For years, Polo Ralph Lauren and the U.S. Polo Association have been hooking mallets over the use of their polo player trademarks.
In 1984, the long battle between the U.S. Polo Association and Polo Ralph Lauren began. At the time, a Manhattan federal court granted the USPA permission to use the “double horseman” logo on their merchandise, as long as it would not cause consumer confusion. The USPA’s double jockey logo bears a marked resemblance to Ralph Lauren’s mounted polo player.
The Navajo Nation has been battling Urban Outfitters since 2011 alleging that the apparel and furnishings merchant violated their trademark rights to the name “Navajo”. The controversy started when Urban Outfitters mass-produced more than 20 faux-native items called “Navajo” or “Navaho.” The Natives protested products like the “Hipster Navajo Panty” and the “Navajo Print Flask”.
In early January, Lululemon Athletica lost their appeal to the TTAB over the registration of the wave design shown below.
The TTAB, affirming the decision of the Examining Attorney, held that the wave design was merely an ornamental decoration and that the public would not perceive the applicant’s mark as an indicator of source. The TTAB stated that such a mark could only warrant trademark registration if the applicant could show the mark had inherent or acquired distinctiveness, or that the applicant has used or registered the design in a non-ornamental manner for other goods or services.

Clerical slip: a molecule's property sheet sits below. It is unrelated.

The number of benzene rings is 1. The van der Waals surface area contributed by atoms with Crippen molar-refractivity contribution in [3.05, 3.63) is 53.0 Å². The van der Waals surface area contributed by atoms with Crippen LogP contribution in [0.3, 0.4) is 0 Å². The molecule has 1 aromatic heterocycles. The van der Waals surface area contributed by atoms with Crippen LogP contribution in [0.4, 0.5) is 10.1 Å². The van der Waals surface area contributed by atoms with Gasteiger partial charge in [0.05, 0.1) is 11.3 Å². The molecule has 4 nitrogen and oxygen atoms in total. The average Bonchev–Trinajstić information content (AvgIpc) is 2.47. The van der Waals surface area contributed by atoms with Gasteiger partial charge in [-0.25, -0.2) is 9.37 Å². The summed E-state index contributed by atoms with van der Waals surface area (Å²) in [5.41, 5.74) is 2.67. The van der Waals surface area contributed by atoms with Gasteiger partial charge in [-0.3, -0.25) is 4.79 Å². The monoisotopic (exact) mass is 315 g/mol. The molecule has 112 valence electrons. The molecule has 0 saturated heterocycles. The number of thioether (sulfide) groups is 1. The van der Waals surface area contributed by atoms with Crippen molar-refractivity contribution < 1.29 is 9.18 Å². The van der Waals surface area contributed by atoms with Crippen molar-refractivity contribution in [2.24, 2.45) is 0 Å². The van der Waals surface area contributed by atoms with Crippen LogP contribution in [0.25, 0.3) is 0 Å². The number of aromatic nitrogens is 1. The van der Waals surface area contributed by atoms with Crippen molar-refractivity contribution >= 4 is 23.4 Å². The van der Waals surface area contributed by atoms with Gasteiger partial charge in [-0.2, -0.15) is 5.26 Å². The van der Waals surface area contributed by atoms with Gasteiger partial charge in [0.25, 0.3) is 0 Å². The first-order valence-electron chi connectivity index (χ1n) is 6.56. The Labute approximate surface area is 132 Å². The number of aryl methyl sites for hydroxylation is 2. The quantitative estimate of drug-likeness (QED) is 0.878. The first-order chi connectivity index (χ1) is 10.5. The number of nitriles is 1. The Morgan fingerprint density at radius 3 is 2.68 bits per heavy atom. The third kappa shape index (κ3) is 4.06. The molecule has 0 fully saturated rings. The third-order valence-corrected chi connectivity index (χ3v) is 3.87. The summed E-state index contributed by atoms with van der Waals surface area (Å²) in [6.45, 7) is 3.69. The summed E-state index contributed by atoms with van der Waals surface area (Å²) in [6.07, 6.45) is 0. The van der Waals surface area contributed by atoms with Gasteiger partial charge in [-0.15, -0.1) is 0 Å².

Madonna was quite daring when she named her new fragrance. An Australian artist, RJ Williams, recently filed a lawsuit against Madonna because her perfume Truth or Dare logo looks strikingly similar to his registered trademark.
The logos in question are similar, featuring the letter “T” inscribed inside the letter “M.” However, while the Williams’ design features chunky lines and a squat stance, the logo for Madonna’s perfume stands taller and features thin lines. The “t” is also lower case, appearing more like a cross than Williams’ signature logo.
To me, there is nothing more dreamy than Humphrey Bogart; except, perhaps, an image of Bogart in a trench coat. The owner of Bogart’s name and likeness seems to agree and is suing Burberry for posting a picture on Facebook of Mr. Bogart wearing a Burberry trench.
On April 11, 2012, the Department of Commerce released a report that focused on the broad range of industries that benefit from IP, both directly and indirectly. According to Law of Fashion, ‘the report will be used as a tool to help press for intellectual protections in trade negotiations and provide supporting data for the administration’s new International Trade Enforcement Agency, which could bring cases against countries where counterfeiting and digital piracy is rampant.” IP is a key component in our economic growth. It comes as no surprise that IP-intensive industries support the jobs of approximately 40 million workers because the impact of copyright, trademark, and patent protection is inevitably enormous. The Obama Administration’s focus on promoting innovation can trigger a successful, competitive, international market, and by enforcing and protecting IP rights, these IP related industries can continue to support these jobs and contribute to about $5 trillion to U.S. domestic product. The report summary stated, “Without this framework, the creators of intellectual property would tend to lose the economic fruits of their own work, thereby undermining the incentives to undertake the investments necessary to develop the IP in the first place.” Within our Case Clothesed blog, we have seen countless numbers of lawsuits in the fashion industry where creators of IP fight to protect their work so that others cannot benefit off a work that isn’t theirs.